— Nicholas Ray, I’m a Stranger Here Myself, 1975
Wet Dreams is a 1974 compilation of short films about sex, with segments directed by Max Fischer, Lasse Braun, and others, including a somewhat surprising entry by American director Nicholas Ray. Though the origins of this film and its production are apparently lost to time, the internet attributes the film’s creation to an unnamed wealthy Dutch man, often described as eccentric. Elsewhere, Mark Betz in Beyond the Subtitle reveals that the project was spearheaded by International Film Festival Rotterdam, while John David Slocum claims Wet Dreams director Max Fischer produced the film entirely by himself; this latter theory was repeated in 2005 by Vanity Fair. Fischer’s heavy involvement is hardly in question, and the rich, nameless Dutch eccentric seems to have been a real person, but neither appear to have acted on behalf of International Film Festival Rotterdam, nor is it verified that the film showed at the festival at all. Wet Dreams, for all its artistic claims, seems to have been just another 1970s porno, albeit with a somewhat unusual pedigree. Fischer and another Wet Dreams director, Dusan Makavejev, would make the cult-sex film Sweet Movie that same year. Lasse Braun, director of other 1970s adult films such as Sex Maniacs and Kinkorama, also contributes to Wet Dreams, as do many others.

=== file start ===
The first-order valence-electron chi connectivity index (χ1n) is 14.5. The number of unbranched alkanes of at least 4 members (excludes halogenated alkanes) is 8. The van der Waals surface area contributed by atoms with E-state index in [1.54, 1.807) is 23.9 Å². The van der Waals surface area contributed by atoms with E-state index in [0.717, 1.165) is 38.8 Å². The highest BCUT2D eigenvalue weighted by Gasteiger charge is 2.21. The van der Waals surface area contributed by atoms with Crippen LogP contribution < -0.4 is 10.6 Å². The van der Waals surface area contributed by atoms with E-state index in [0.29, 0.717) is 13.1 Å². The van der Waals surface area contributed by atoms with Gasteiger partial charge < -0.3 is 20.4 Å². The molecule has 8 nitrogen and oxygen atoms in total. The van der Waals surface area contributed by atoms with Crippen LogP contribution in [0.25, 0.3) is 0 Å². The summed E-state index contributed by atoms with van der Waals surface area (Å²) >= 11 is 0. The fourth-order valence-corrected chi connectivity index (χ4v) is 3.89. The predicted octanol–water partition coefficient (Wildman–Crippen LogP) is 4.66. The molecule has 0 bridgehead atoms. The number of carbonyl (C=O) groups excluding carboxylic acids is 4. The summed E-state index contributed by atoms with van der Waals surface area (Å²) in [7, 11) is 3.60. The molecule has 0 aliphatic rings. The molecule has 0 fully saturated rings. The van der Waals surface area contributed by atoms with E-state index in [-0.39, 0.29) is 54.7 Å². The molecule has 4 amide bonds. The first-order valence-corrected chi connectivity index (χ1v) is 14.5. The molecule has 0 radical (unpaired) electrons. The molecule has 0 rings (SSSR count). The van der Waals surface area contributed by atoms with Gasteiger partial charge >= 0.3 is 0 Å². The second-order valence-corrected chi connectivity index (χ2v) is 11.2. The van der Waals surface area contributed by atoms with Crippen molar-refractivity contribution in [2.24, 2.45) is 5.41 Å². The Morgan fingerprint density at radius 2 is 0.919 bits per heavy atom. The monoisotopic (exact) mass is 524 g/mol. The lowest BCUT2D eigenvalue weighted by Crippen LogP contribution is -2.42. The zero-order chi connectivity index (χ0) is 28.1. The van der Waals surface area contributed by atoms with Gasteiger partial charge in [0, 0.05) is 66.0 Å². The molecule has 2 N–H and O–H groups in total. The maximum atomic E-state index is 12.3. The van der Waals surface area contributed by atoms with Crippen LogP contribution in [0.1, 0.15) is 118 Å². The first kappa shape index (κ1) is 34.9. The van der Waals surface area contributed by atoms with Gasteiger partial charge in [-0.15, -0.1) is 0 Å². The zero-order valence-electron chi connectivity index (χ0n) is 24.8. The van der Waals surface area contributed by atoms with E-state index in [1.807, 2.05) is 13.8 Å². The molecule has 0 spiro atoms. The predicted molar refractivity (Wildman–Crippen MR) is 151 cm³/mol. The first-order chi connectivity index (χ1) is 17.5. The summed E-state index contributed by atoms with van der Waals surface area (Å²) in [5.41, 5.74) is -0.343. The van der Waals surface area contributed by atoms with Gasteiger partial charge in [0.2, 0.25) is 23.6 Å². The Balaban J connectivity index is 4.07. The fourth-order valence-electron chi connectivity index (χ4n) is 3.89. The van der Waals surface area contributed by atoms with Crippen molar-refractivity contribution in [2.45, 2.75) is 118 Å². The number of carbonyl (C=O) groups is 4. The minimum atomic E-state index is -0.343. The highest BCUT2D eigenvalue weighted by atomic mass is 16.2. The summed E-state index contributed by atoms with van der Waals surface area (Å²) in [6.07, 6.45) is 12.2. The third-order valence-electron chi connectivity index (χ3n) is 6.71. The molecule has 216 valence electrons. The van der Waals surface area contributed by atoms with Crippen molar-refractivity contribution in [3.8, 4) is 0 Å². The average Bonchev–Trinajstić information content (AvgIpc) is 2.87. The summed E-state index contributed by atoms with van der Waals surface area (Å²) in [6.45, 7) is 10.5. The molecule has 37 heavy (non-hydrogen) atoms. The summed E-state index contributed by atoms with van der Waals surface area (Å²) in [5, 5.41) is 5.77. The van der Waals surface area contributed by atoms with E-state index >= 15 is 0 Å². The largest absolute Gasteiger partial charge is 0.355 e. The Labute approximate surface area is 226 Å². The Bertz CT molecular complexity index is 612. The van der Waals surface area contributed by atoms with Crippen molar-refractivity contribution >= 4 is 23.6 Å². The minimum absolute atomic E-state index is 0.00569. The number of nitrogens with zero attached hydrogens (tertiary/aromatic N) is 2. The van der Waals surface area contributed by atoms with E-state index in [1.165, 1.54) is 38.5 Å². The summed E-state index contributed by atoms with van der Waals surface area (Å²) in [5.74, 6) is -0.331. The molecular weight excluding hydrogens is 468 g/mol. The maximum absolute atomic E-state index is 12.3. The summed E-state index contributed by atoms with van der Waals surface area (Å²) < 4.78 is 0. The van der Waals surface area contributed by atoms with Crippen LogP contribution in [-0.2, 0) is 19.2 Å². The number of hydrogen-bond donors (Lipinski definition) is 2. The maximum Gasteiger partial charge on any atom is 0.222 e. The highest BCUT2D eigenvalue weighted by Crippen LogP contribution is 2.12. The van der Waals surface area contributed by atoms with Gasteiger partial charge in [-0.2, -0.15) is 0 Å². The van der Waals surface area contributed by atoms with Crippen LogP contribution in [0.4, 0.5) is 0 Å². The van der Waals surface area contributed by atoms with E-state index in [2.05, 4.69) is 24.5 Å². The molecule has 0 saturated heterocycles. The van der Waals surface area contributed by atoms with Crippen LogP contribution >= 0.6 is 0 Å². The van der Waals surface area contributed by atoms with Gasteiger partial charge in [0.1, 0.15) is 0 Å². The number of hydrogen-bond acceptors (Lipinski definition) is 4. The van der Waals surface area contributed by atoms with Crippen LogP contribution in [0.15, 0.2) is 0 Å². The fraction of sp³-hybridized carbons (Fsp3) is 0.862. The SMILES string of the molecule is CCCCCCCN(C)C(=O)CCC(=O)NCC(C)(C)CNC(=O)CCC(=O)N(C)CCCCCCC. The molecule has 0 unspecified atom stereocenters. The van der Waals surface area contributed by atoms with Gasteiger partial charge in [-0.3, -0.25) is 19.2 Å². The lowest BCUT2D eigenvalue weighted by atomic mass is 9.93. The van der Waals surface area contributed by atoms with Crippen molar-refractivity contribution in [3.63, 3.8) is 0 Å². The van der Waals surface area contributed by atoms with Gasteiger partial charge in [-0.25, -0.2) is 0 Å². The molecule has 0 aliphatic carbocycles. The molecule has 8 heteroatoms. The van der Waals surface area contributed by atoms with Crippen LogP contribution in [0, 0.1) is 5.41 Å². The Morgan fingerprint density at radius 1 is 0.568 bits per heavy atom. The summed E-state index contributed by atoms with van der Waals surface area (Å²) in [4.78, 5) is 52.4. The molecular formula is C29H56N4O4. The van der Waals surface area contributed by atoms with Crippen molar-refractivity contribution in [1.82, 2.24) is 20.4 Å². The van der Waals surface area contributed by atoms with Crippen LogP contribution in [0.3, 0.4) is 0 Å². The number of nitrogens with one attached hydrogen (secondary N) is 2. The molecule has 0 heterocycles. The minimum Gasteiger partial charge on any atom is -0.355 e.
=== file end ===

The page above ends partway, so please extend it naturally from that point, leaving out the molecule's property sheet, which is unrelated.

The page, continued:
The same year Wet Dreams was made in Amsterdam, French porn distribution company Alpha France acquired the rights and showed the film in Paris, and it’s the Alpha France print that can be found today, though unfortunately not on any legitimate VHS or DVD release. I assume the French language overdubbing is courtesy Alpha France, too. Supposedly this film was alternately released in France as an art house flick, then as an x-rated porno, then again as art house.
Wet Dreams is a crazy, mixed-up jumble of short films which have nothing but genitalia in common. One segment is an X-rated send-up of early Chaplin shorts, another is ten minutes of extreme close ups of genitals in various states of arousal, yet another is a man who lights his own farts. It holds interest as an example of 1970s political and cultural ephemera, but few (if any) of the segments would pass as truly erotic.